With the growing emergence of RPA in recent years, various opinions have naturally developed around how it should be used and what the goals of implementing it are. These opinions have varied in considering the amount of influence RPA should have on a business as well as what it means for the current staff.
But is RPA as a solution ethical?
A key challenge the industry faces is showing and explaining how RPA is ethical and fighting the misconceptions that have formed since its arrival.
A common opinion that is often aired by sceptics of RPA is that its implementation will always lead to job losses. In taking this opinion, many business owners may see RPA as a quick fix in reducing overhead costs by removing staff. In fact, this is the opposite of what RPA is aiming to achieve. It is true that cutting costs is a significant advantage of using RPA but, enhancing and improving current staff roles is the way this is achieved through RPA. In saying this, it is also the responsibility of the RPA vendors to prove how this can be accomplished to quash the myths around the impacts of RPA.
Of course, a solution that can provide significant savings to a business is going to attract attention but showing how the solution can deliver sustainable growth is essential to retaining that business. If a company thinks growth is just cutting costs and removing staff, they will not succeed with long-term development. Businesses through no fault of their own can fall into the trap of treating the workforce as a cost rather than a basis of opportunity to help build growth. This is understandable with the constant pressure on budgets and expenses; however, RPA must be viewed as a long-term solution.
RPA has not been invented to eradicate the human workforce. Instead, it is there to help alleviate and remove the manual, repetitive and mundane tasks that staff time is wasted on. In doing so, this provides the opportunity for staff members to be empowered to learn and grow within the business. This makes employees feel valued but also means the value gained by the company is increased as effort is being placed on skilled, thought-provoking work. Meanwhile, the processes removed from those staff members are now efficiently streamlined to release pressure on specific areas of the business, e.g. customer service.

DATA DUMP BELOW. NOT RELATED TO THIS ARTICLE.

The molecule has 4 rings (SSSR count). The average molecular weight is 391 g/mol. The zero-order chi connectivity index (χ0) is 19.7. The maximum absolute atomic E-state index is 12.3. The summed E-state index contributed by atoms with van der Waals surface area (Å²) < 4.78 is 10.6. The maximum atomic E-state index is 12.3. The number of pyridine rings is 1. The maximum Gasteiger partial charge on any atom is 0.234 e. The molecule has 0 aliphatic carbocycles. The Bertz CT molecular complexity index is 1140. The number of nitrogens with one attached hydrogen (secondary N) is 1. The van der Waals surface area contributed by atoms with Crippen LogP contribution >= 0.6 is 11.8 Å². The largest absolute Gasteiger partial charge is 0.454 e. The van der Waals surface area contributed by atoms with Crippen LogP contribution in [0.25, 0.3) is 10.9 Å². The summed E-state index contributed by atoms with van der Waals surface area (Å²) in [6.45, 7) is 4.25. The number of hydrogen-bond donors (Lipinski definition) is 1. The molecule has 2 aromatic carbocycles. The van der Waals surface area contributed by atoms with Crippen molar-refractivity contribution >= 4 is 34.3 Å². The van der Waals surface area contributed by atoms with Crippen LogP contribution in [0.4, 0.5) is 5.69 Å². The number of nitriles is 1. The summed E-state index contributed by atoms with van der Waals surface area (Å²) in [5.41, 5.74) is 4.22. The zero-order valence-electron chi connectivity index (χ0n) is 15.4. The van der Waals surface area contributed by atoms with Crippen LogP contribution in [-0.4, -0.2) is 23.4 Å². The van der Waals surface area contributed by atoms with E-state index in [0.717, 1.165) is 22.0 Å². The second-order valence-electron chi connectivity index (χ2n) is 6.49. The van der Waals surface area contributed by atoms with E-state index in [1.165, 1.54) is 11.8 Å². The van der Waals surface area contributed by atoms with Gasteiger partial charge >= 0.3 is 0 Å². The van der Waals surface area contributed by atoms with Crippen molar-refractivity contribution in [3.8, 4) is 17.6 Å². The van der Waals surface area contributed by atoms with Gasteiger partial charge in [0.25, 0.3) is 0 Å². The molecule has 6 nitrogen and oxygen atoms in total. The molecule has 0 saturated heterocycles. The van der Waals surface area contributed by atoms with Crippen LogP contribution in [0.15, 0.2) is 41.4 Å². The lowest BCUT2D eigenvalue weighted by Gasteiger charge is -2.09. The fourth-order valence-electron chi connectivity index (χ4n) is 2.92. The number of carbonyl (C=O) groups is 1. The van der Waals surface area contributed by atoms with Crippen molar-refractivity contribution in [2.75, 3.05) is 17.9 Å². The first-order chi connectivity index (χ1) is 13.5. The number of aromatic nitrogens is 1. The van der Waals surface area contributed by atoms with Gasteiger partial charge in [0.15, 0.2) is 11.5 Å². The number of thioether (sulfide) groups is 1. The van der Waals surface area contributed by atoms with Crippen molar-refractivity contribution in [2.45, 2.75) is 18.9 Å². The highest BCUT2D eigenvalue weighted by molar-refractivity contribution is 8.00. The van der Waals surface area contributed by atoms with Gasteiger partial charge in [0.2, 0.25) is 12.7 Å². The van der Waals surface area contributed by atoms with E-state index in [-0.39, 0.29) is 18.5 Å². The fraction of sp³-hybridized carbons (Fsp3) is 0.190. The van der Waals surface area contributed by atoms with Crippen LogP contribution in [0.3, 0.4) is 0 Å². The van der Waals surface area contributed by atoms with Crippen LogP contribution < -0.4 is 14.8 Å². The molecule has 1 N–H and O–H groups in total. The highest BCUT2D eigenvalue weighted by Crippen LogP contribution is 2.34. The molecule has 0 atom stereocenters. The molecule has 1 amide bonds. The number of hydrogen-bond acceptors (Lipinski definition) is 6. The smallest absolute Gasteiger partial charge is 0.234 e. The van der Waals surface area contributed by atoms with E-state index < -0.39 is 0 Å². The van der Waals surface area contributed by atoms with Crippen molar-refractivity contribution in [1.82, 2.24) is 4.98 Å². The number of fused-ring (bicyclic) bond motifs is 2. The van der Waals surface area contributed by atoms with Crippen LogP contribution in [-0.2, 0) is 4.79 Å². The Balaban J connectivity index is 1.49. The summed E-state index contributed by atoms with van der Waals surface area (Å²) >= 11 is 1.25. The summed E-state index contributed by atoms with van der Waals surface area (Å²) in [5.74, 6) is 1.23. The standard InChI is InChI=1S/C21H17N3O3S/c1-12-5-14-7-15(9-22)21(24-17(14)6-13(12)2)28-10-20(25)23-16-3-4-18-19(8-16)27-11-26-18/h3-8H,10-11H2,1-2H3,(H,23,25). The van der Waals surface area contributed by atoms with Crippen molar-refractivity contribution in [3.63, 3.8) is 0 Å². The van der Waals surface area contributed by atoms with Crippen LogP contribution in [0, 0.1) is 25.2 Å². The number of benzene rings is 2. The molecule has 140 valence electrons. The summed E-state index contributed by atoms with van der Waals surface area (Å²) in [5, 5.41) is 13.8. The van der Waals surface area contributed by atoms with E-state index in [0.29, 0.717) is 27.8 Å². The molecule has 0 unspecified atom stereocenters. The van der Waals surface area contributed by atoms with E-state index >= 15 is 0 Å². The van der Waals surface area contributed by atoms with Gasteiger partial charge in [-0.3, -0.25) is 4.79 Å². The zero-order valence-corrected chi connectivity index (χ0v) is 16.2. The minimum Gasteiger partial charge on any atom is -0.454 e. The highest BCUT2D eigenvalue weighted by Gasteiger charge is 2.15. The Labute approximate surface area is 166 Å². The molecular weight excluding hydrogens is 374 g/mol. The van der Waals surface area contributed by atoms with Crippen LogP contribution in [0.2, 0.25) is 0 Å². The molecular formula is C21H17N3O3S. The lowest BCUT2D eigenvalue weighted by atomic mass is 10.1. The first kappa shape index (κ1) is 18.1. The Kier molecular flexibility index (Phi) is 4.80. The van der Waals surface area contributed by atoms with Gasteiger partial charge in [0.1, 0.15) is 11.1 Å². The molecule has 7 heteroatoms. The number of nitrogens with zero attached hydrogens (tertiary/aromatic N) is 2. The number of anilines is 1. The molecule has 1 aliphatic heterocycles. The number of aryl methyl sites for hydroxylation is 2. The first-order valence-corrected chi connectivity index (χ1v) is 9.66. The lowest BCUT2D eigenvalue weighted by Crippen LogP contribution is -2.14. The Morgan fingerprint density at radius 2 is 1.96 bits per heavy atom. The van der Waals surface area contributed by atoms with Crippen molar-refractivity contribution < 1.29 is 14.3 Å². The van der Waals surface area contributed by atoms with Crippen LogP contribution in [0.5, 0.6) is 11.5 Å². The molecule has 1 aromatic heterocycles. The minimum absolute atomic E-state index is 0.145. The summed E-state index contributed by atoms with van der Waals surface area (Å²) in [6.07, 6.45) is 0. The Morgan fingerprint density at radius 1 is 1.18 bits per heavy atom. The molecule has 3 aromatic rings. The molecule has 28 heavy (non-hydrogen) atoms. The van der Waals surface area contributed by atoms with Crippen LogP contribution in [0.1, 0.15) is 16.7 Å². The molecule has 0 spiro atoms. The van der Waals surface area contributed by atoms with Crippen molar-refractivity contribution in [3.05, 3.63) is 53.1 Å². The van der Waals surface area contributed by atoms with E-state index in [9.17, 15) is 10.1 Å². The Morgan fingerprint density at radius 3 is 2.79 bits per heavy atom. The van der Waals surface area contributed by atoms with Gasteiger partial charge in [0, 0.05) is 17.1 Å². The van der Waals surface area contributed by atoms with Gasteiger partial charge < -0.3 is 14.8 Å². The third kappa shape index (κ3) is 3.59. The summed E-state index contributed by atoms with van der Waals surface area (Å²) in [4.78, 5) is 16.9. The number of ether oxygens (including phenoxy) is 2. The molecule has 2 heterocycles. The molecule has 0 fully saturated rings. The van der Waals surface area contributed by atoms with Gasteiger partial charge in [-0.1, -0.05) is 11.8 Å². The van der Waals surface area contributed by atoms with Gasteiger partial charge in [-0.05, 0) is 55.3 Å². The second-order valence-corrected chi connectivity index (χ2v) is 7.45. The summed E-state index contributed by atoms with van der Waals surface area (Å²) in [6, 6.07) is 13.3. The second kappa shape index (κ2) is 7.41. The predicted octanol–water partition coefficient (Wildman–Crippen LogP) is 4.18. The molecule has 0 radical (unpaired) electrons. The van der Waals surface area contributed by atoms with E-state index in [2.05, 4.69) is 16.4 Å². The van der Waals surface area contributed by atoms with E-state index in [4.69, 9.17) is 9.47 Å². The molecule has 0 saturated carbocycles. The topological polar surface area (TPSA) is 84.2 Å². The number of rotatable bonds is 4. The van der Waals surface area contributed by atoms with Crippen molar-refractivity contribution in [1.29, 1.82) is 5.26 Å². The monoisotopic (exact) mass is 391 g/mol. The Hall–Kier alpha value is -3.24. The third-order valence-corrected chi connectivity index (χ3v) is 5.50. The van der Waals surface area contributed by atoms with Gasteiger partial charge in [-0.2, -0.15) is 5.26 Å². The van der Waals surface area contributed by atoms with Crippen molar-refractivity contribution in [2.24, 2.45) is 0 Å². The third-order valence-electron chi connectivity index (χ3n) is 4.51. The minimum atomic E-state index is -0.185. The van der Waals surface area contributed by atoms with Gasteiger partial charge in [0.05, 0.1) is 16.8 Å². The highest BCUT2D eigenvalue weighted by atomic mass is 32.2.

There is a common misconception that RPA is a solution that works best on its own; that is not the case. To reach its optimum performance, RPA must be intertwined with the human workforce. Without the input or support of a workforce, it will simply not perform at the same level. Additionally, RPA becomes challenging to scale up without this combination. Being a long-term solution, it is essential to look into the future of the business at the start of the process and ensure all involved are informed and on-board with the transition. The scaling process should, however, be a gradual one as an accelerated program can cause more problems than it solves.
RPA is a unique solution as it can make the workers within an organisation more productive while also making the company as a whole, more productive. The solutions should be treated as such and not labelled as a quick fix. Gaining an understanding of the value of RPA before implementing the solution provides the best opportunity for successful application within a business.